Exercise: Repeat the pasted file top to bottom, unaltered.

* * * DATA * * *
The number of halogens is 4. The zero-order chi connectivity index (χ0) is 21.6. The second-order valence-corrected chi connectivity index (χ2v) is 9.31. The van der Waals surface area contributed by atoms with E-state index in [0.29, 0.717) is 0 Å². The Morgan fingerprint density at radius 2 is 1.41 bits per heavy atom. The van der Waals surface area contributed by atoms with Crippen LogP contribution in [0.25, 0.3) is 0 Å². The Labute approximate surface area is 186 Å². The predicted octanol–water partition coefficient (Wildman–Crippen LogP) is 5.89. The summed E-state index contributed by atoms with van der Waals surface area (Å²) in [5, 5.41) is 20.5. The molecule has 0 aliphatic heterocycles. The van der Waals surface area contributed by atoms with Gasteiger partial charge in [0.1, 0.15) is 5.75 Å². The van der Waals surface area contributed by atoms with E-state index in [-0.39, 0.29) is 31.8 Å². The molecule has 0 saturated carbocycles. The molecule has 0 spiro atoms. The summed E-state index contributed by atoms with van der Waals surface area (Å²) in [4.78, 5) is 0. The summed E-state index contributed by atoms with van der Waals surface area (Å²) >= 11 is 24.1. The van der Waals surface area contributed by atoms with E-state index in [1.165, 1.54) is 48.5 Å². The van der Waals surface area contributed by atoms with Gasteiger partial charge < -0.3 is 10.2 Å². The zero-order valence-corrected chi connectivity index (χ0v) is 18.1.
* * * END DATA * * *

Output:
The number of halogens is 4. The zero-order chi connectivity index (χ0) is 21.6. The second-order valence-corrected chi connectivity index (χ2v) is 9.31. The van der Waals surface area contributed by atoms with E-state index in [0.29, 0.717) is 0 Å². The Morgan fingerprint density at radius 2 is 1.41 bits per heavy atom. The van der Waals surface area contributed by atoms with Crippen LogP contribution in [0.25, 0.3) is 0 Å². The Labute approximate surface area is 186 Å². The predicted octanol–water partition coefficient (Wildman–Crippen LogP) is 5.89. The summed E-state index contributed by atoms with van der Waals surface area (Å²) in [5, 5.41) is 20.5. The molecule has 0 aliphatic heterocycles. The van der Waals surface area contributed by atoms with Gasteiger partial charge in [0.1, 0.15) is 5.75 Å². The van der Waals surface area contributed by atoms with E-state index in [-0.39, 0.29) is 31.8 Å². The molecule has 0 saturated carbocycles. The molecule has 0 spiro atoms. The summed E-state index contributed by atoms with van der Waals surface area (Å²) in [4.78, 5) is 0. The summed E-state index contributed by atoms with van der Waals surface area (Å²) >= 11 is 24.1. The van der Waals surface area contributed by atoms with E-state index in [1.165, 1.54) is 48.5 Å². The van der Waals surface area contributed by atoms with Gasteiger partial charge < -0.3 is 10.2 Å². The zero-order valence-corrected chi connectivity index (χ0v) is 18.1.